What About That CNN Poll Showing Donald Trump Ahead Of Hillary Clinton?
Why, then, is there so much anxiety among Clinton supporters? One reason is a new CNN poll, released on Monday, which generated headlines saying Trump had taken the lead. Among respondents the pollsters deemed “likely voters” that was true: the poll showed Trump at forty-four per cent, and Clinton at forty-two per cent. But among the broader pool of registered voters, Clinton was still ahead, forty-four per cent to forty-one per cent.
Essentially, the pollsters screened out some of Clinton’s supporters because they didn’t adjudge them likely to turn out on November 8th. There’s nothing unusual or untoward in that. As elections approach, many polling organizations switch their focus from registered voters to likely voters. But all such screens are somewhat arbitrary, because each polling organization has its own criteria for screening out unlikely voters.
When inspecting the trend in a given poll, it is also better to compare like with like. In this case, we can still look at registered voters: among those voters, Clinton’s lead in the CNN poll has shrunk from eight points a month ago to three points now. That finding is in line with other recent polls. On August 10th the Real Clear Politics poll average, which combines the results of numerous surveys, showed Clinton leading Trump 47.8 per cent to 39.9 per cent, a gap of almost eight percentage points. By Tuesday morning the gap had narrowed to 3.3 percentage points. (Clinton: 46.2 per cent; Trump: 42.9 per cent.)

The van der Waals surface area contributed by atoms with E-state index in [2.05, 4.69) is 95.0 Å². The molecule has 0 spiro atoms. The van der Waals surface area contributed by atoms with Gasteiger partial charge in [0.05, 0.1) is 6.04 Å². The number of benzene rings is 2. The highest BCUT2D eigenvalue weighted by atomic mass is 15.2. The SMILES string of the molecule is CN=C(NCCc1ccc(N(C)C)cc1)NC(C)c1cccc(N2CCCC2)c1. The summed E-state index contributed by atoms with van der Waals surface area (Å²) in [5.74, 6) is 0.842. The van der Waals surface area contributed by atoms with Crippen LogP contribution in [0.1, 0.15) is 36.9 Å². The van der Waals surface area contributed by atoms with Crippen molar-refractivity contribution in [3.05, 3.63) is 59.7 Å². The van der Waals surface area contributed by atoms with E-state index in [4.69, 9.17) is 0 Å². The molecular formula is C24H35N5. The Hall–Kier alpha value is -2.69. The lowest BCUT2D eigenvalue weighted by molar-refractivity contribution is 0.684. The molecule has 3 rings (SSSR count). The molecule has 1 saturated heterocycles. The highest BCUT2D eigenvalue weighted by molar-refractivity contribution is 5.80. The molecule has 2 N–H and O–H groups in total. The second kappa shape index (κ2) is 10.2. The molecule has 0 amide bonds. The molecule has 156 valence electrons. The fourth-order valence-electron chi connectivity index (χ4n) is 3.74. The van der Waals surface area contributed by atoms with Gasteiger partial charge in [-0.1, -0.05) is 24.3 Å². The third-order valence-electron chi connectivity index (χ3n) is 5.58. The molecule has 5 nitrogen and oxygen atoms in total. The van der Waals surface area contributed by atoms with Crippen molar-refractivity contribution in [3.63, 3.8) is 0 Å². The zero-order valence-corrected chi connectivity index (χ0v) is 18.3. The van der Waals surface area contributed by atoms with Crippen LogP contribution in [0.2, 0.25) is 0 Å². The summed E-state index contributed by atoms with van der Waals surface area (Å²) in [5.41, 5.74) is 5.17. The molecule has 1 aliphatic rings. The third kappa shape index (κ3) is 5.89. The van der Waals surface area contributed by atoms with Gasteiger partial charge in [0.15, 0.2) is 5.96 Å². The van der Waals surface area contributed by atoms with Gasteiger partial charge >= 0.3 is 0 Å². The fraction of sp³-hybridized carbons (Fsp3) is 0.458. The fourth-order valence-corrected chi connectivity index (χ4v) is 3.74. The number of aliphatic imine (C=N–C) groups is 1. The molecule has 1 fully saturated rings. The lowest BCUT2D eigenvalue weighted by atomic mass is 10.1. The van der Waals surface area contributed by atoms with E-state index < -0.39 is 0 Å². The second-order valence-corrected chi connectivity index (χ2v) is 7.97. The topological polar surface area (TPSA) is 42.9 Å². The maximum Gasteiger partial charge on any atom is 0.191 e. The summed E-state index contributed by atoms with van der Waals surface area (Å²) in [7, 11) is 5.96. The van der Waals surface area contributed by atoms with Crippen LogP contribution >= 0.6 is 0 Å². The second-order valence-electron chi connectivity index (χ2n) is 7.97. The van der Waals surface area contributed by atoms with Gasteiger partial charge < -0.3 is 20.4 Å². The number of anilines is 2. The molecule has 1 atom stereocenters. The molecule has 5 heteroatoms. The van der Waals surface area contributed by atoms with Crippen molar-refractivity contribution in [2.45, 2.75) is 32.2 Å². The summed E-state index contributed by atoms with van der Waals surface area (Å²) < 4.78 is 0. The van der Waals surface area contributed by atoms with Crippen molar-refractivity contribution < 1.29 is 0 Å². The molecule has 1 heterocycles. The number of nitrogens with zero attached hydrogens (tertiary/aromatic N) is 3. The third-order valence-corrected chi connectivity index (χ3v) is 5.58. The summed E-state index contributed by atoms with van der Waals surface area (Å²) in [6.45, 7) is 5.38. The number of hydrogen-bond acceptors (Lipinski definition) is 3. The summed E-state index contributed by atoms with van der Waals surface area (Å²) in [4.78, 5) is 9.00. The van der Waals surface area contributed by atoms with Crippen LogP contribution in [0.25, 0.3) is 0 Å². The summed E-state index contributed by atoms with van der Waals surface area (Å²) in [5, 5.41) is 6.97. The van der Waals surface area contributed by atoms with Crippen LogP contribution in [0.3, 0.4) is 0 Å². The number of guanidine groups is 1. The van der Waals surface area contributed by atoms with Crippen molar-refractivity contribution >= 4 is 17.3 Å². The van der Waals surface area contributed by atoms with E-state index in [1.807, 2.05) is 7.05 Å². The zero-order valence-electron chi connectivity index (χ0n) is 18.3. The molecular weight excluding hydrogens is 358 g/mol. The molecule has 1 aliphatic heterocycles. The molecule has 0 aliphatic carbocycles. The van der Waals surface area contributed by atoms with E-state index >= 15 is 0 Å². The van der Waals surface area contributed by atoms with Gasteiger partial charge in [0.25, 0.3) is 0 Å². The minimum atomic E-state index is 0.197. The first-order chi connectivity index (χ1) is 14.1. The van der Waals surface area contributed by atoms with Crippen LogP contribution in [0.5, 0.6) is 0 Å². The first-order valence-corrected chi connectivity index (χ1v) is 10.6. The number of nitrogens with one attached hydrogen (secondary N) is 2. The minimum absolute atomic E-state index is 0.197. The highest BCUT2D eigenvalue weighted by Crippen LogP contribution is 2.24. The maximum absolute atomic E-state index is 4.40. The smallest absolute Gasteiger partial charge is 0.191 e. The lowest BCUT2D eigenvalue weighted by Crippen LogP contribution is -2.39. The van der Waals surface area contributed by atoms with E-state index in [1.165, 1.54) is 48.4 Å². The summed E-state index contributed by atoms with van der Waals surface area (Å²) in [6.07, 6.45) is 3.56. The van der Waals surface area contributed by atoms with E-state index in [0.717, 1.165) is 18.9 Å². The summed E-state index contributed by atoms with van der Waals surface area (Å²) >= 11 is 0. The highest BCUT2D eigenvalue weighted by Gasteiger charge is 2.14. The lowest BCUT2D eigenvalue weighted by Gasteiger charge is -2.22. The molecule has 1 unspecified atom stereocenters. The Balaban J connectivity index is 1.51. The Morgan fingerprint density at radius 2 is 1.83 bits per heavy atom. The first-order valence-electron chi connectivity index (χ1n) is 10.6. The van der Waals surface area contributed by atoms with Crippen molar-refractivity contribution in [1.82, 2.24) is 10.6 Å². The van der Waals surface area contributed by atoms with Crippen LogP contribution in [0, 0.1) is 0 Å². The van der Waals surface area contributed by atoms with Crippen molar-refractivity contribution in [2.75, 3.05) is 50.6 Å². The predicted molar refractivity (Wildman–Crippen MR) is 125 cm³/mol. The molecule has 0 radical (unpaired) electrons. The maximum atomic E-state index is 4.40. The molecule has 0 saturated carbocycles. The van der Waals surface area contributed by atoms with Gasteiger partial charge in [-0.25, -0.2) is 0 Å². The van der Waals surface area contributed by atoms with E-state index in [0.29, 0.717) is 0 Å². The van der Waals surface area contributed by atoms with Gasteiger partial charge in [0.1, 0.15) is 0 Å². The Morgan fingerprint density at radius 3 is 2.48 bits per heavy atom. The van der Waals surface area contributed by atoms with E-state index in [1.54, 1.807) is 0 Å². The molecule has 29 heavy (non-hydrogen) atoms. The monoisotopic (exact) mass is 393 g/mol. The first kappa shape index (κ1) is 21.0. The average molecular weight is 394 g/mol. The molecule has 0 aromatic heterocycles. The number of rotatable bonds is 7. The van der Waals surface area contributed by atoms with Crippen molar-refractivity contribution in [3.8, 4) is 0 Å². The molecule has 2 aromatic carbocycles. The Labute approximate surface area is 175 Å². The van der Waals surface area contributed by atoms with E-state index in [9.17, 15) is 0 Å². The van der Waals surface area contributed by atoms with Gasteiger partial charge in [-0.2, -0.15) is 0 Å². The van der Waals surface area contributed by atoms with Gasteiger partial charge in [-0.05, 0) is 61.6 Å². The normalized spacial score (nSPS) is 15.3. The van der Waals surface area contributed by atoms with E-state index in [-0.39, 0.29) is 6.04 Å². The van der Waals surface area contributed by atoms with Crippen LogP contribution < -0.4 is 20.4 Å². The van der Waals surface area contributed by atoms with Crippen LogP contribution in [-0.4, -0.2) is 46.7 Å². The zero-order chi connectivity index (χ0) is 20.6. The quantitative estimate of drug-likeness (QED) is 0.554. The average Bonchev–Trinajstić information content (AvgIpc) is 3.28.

Monday’s CNN poll confirmed that Clinton has a serious image problem. Asked to choose the most honest and trustworthy candidate, just thirty-five per cent of respondents picked her, and fifty per cent chose her opponent. Given Trump’s long record of bankrupting companies, stiffing suppliers, exaggerating his net worth, and running a sham university that charged high fees to low-income people, this was a remarkable (and depressing) finding.
t it needs putting in perspective. To come out on top in November, Clinton doesn’t need to transform herself into a beloved leader. She just needs to defeat Trump, who, by most measures, is even more unpopular than she is. Here again, the poll averages provide more reliable information than individual surveys. According to the Huffington Post’s poll average, Trump’s net favorability rating—that is, his favorable rating minus his unfavorable rating—is minus nineteen. Clinton’s figure is minus 14.6.